The Story of Laura Brewer

At the age of 32, I had decided to go back to school; the first one in my family to ever go to college, taking night classes, working in the day time and soon to honor’s college.  Next I am in grad school, hoping to graduate by age 40.   On August 3rd, 2016, I graduated before my 39th birthday with my master’s degree; as you can guess, I was on top of the world!

Then on August 23rd, 20 days after I graduated, I was diagnosed with stage-two breast cancer.  And it was the aggressive kind!  The news was unbelievable and I was in total shock. 

“How” – “Why” was it happening to me?  There are so many questions that went through my mind.  I was scared, sad, confused, and angry.  I needed doctors I could trust with my life.  Which doctors are the right ones?  How do you trust what they say?  What about quality of life?  Will I have enough money to pay for my care?  Will my insurance cover this? 

I can honestly say that I didn’t even know that we had a cancer center five minutes from my house.  And I thought, If I was going to have to take medicine that would make me very sick, I wanted to be close to home, to be near my husband, my parents, and my friends.

The first time I walked into the McCreary Cancer Center, I was terrified!  Then after meeting the staff, the nurses and my oncologist, Dr. Hathorn, I began to feel a sense of ease.  We would soon start chemo, and I would have a double mastectomy followed by radiation.  I had a long, hard road ahead of me, but now I had a great support system. That first day, I walked out of the office with a plan and a great understanding of what my diagnosis and treatment would mean.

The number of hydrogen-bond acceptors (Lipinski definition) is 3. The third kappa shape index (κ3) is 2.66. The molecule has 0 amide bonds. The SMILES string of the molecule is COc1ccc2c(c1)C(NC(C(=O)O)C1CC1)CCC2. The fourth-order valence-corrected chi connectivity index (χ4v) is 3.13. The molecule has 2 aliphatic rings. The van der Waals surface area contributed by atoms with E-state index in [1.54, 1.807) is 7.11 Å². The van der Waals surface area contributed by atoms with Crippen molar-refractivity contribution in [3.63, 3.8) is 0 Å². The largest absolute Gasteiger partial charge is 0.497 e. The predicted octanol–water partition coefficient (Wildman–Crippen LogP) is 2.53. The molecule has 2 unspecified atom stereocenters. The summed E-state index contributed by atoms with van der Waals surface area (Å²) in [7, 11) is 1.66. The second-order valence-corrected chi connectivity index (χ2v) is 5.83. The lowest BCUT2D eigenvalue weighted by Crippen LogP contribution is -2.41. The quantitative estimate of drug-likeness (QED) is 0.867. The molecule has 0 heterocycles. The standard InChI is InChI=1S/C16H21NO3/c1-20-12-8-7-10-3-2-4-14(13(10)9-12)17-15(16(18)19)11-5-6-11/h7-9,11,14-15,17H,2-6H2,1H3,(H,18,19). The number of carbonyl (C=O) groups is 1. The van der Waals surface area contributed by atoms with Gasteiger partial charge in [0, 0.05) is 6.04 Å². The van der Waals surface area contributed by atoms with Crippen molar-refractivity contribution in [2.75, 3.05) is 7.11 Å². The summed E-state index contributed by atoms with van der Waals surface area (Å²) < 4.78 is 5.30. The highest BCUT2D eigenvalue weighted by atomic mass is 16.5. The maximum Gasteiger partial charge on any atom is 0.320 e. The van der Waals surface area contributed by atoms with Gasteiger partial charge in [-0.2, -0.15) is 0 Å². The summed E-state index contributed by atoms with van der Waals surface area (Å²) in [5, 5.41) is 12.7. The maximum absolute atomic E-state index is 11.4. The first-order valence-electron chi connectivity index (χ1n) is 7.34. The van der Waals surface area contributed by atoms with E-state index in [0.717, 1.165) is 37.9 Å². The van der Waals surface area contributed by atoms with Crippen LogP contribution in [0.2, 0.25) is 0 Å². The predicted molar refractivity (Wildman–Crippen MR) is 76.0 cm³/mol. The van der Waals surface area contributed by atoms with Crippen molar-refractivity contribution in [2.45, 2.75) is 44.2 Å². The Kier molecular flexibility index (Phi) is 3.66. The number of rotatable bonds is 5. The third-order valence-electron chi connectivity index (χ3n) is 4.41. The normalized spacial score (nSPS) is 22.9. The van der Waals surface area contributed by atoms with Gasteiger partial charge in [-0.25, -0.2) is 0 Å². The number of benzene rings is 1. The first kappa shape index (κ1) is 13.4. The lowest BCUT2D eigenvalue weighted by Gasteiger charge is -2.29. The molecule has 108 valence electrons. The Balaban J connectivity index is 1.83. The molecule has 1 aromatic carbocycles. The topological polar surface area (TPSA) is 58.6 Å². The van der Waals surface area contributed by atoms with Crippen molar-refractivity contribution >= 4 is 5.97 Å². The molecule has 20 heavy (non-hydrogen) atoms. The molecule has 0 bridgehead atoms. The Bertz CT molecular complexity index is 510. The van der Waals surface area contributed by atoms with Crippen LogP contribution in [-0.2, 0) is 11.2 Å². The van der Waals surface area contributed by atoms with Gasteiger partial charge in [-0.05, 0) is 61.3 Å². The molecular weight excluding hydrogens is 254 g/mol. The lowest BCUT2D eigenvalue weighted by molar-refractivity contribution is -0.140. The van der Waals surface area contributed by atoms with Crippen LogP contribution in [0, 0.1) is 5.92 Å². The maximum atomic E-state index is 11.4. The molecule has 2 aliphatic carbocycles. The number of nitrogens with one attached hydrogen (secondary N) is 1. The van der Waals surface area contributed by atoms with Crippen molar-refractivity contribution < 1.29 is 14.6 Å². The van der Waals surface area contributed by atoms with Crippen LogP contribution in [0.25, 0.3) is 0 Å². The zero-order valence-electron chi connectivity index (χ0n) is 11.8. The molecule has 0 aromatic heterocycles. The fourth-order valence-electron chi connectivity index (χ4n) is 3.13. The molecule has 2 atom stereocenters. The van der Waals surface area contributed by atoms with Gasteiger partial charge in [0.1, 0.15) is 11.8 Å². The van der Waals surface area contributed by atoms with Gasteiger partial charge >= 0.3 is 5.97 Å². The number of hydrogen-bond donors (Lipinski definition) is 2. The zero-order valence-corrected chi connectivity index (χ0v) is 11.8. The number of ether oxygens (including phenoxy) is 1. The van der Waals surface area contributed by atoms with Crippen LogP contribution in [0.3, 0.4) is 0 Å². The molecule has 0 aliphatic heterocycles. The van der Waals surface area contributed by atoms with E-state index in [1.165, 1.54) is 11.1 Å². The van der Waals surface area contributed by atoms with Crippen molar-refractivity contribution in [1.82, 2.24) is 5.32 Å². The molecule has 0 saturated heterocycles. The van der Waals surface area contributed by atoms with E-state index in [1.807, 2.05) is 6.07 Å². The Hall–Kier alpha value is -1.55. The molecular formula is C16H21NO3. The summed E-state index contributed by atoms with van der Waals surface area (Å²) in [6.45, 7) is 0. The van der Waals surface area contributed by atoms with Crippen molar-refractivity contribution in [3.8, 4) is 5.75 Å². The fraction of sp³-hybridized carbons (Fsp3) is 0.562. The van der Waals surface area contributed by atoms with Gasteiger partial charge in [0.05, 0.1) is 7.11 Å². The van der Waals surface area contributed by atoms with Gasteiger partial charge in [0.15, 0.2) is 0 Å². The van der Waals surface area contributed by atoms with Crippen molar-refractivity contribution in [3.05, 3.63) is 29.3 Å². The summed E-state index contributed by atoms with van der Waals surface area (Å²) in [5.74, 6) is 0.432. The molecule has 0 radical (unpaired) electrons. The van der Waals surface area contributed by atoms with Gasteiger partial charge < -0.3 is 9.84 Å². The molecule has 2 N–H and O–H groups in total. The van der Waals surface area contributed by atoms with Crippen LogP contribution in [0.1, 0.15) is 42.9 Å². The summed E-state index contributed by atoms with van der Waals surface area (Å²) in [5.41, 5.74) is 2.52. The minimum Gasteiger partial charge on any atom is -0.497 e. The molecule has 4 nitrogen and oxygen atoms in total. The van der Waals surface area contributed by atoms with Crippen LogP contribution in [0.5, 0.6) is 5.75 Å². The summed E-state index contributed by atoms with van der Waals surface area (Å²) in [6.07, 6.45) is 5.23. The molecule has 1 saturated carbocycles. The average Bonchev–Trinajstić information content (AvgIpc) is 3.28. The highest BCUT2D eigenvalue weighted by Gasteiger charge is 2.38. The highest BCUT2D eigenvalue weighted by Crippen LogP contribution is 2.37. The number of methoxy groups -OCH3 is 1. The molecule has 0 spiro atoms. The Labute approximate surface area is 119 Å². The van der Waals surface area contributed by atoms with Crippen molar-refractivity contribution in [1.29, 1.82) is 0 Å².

Being in the office frequently, the staff became my friends and my family.  All I could think about was how hard they were working to save my life and the life of others around me.  Even after my treatments I experienced what was diagnosed as an anxiety attack, my husband rushed me to the center, where I was treated and comforted by everyone.  I was so grateful to know my condition was normal for where I was in my journey.  I cannot say enough good things about the McCreary Cancer Center and everyone who works there.  They are some of the nicest, most genuine people that I have ever met, and I am so grateful I found them.

So, it’s been a year since my last day of chemo, and as I sit here, I am reminded of something that I once heard my grandmother say, “Find your talent and give it away to others.”  Five years ago, my husband I started playing music for benefits for people who had cancer and other terminal illnesses.  I couldn’t explain to my husband why I had to do this, but I had to.  I had no idea that one day there would be a benefit for me.  Don’t you know the McCreary staff and my oncologist came to the benefit!  I mean, how many people would take time out of their lives to do that for a patient?  Well, at McCreary, they do.

If anyone has found their talent and are giving it away, the people at the McCreary Cancer Center have the talent of saving lives and restoring faith and happiness in otherwise terrible situations.   What a blessing to have them here, for us, in our county!